• Dash dancing is just like wave sliding: rapid repeated inputs for spacing that add to the non commitment style of play that ultimately drags out matches and stretches the games ability. In Brawl we still have up smash out of dash, pivot grabs, and pivot smashes. If you're the kind of player who wants to quickly stay just out of range of your opponent, then use the new features Brawl has. And if you missed dance dancing that much, you can still do little ones in place. Go ahead, increase the chances of tripping.
No Directional Air Dodging
  • Air dodging as been significantly altered. You can do it multiple times, there's no lag for landing on the ground, and it goes with the player's momentum. Because of the former two attributes the last one had to follow. Not only is it better for online play because the computer can track the players position using havok and physics calculations, but it also allows the non air-dodging players to counter this new and highly versatile approach. If you could dodge in any direction in addition to having no lag when landing, then the player would have too many ways to trick up their approach making this move highly unbalanced. Now, even when you airdodge, everyone knows where you're going to be/land because you're still affected by the same gravity that you were subject to before. It's new. It's genius. And it's balanced. No complaining.
No Ledge Games
  • This one is the most rash. I believe this statement was created in response to how most characters will "zip" or "snap" to the ledge making the end of their recovery extremely safe. Well, all characters don't zip to the edge. Kirby and Dedede are just two examples of characters that don't zip to the edge coming up with their recovery moves. Though most characters do have this zip ability, it is more complex than that. The characters that can zip only do so when facing the edge and moving towards it. This means if they're recovering while moving away from the ledge (as in from underneath the stage), or trying to take advantage of how characters can now grab the edge while falling backwards, you can hit them away or spike them like we always have. What this new zip has prevented is characters dominating the ledge because they've found one attack that wins in the majority of situations while never leaving the ledge. I'm looking at your Marth, Peach, Falco, and Fox. I'm not sure where the complains are coming from on this one anyway. Fox, Falco, Mario, Peach, and other characters had magical zips when sweet spotting in Melee. We dealt with it then and moved on. If you're upset that because most characters can do it instead of the few, the overpowered, the high tiers, then get over it.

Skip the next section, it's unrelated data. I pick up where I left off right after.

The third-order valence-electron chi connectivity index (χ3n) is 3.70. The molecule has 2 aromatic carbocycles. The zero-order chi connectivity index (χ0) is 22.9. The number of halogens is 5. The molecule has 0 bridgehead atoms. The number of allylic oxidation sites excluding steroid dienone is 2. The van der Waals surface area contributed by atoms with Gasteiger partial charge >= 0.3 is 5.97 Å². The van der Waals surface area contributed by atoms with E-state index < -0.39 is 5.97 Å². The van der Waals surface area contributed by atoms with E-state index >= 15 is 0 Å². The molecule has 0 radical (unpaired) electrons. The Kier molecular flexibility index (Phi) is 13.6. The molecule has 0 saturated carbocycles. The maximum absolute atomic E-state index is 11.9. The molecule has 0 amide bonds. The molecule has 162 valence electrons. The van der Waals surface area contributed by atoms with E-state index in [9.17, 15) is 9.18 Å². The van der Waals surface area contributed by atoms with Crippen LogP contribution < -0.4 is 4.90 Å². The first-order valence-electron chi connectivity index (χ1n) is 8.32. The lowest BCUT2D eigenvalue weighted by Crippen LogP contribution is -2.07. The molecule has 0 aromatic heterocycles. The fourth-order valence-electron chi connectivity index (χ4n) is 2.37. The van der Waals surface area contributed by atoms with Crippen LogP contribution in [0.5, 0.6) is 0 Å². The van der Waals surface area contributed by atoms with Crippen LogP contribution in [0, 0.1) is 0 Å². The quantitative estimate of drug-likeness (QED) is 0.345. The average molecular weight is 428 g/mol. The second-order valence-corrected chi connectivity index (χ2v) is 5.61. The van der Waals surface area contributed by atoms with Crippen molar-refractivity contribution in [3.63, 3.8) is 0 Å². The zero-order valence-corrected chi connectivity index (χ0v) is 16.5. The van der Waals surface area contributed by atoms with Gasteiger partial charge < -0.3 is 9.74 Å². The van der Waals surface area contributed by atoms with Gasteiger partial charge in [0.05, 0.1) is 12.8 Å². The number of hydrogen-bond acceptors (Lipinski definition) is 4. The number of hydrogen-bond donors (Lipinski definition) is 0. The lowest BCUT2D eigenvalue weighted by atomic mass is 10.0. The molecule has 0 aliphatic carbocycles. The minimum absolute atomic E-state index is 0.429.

• Furthermore, you can still grab the ledge and hold on to it to make the opponent fall to their doom when recovering. Also, you can roll up from the ledge preventing the opponent from grabbing it if you're good enough. It just take more skill this time. Isn't that what everyone wanted, more skillful tactics? Many of the options from Melee are still in Brawl. The only difference is, one tactic doesn't rule all forcing players to be aware of more things and mix it up. Additionally, the game has been out a week. Chill and and give it some time.
Freedom to Tether Walls
  • This freedom from Melee was too good especially for Samus. She could bomb jump to recover, up B with high priority and a sweet spot, walk kick for invincibility and height, and to top it top it all off, she could tether the walls for even more versatility. Playing against Huggs was a nightmare. I locked out option after option trying to knock that guy out, and when I did out play him, Kirby's attacks were so weak, I would have to do it all over again many times. In other words, this freedom was an unbalanced special ability that only 3 characters had in Melee. Now, in Brawl, tether recovering characters are in a class of their own. To help balance this recovery method, they auto aim for the ledge. If there's someone there, they fall. If not, they can latch on the the ledge from amazing distances away. Taking out the freedom to tether any wall anywhere balances the game.

As I have mentioned several times, Brawl is built for balance. Perhaps the people who are most upset about Brawl at this point played a little to many high tier characters for a bit too long. Fox. Shiek. Marth. Falco. Peach. Captain Falcon. High tier lists like that is one list I can live without.

Friday, March 14, 2008

Second Impressions: Big Differences

Brawl is already deeper than Melee, and there's nothing Melee can do about it. It seems hard to believe that in about a week I can come to this decision. But remember, because I've been following Brawls design paths for so long, it's as if I've been playing Brawl for months.